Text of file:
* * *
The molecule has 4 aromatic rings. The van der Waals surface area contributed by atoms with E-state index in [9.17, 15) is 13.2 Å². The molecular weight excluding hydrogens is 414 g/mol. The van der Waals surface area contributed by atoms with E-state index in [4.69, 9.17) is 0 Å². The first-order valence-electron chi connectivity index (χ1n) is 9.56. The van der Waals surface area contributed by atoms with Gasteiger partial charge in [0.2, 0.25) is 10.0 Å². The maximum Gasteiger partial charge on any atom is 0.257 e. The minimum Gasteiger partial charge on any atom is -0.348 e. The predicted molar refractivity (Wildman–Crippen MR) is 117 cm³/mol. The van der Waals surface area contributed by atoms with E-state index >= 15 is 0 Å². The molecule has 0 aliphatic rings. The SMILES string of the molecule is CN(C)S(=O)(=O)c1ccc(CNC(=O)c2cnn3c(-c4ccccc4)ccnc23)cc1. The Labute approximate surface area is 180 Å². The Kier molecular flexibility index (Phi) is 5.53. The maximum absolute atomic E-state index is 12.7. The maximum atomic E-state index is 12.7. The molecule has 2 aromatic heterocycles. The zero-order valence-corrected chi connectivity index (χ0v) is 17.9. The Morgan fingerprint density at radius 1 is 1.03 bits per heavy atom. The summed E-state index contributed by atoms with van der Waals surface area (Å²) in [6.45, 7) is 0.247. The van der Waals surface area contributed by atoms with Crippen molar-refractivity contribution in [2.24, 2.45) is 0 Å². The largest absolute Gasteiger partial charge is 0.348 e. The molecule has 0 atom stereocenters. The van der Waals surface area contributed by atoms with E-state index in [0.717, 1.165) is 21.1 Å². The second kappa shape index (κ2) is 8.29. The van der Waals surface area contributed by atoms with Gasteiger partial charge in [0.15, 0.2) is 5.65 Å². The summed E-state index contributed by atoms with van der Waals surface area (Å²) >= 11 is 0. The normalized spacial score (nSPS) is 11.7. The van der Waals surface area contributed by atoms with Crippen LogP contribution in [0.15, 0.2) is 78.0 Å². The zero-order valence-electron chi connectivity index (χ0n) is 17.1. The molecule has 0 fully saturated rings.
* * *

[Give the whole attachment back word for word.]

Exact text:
The molecule has 4 aromatic rings. The van der Waals surface area contributed by atoms with E-state index in [9.17, 15) is 13.2 Å². The molecular weight excluding hydrogens is 414 g/mol. The van der Waals surface area contributed by atoms with E-state index in [4.69, 9.17) is 0 Å². The first-order valence-electron chi connectivity index (χ1n) is 9.56. The van der Waals surface area contributed by atoms with Gasteiger partial charge in [0.2, 0.25) is 10.0 Å². The maximum Gasteiger partial charge on any atom is 0.257 e. The minimum Gasteiger partial charge on any atom is -0.348 e. The predicted molar refractivity (Wildman–Crippen MR) is 117 cm³/mol. The van der Waals surface area contributed by atoms with E-state index >= 15 is 0 Å². The molecule has 0 aliphatic rings. The SMILES string of the molecule is CN(C)S(=O)(=O)c1ccc(CNC(=O)c2cnn3c(-c4ccccc4)ccnc23)cc1. The Labute approximate surface area is 180 Å². The Kier molecular flexibility index (Phi) is 5.53. The maximum absolute atomic E-state index is 12.7. The maximum atomic E-state index is 12.7. The molecule has 2 aromatic heterocycles. The zero-order valence-corrected chi connectivity index (χ0v) is 17.9. The Morgan fingerprint density at radius 1 is 1.03 bits per heavy atom. The summed E-state index contributed by atoms with van der Waals surface area (Å²) in [6.45, 7) is 0.247. The van der Waals surface area contributed by atoms with Crippen molar-refractivity contribution in [2.24, 2.45) is 0 Å². The largest absolute Gasteiger partial charge is 0.348 e. The molecule has 0 atom stereocenters. The van der Waals surface area contributed by atoms with E-state index in [0.717, 1.165) is 21.1 Å². The second kappa shape index (κ2) is 8.29. The van der Waals surface area contributed by atoms with Gasteiger partial charge in [0.15, 0.2) is 5.65 Å². The summed E-state index contributed by atoms with van der Waals surface area (Å²) >= 11 is 0. The normalized spacial score (nSPS) is 11.7. The van der Waals surface area contributed by atoms with Crippen LogP contribution in [0.15, 0.2) is 78.0 Å². The zero-order valence-electron chi connectivity index (χ0n) is 17.1. The molecule has 0 fully saturated rings.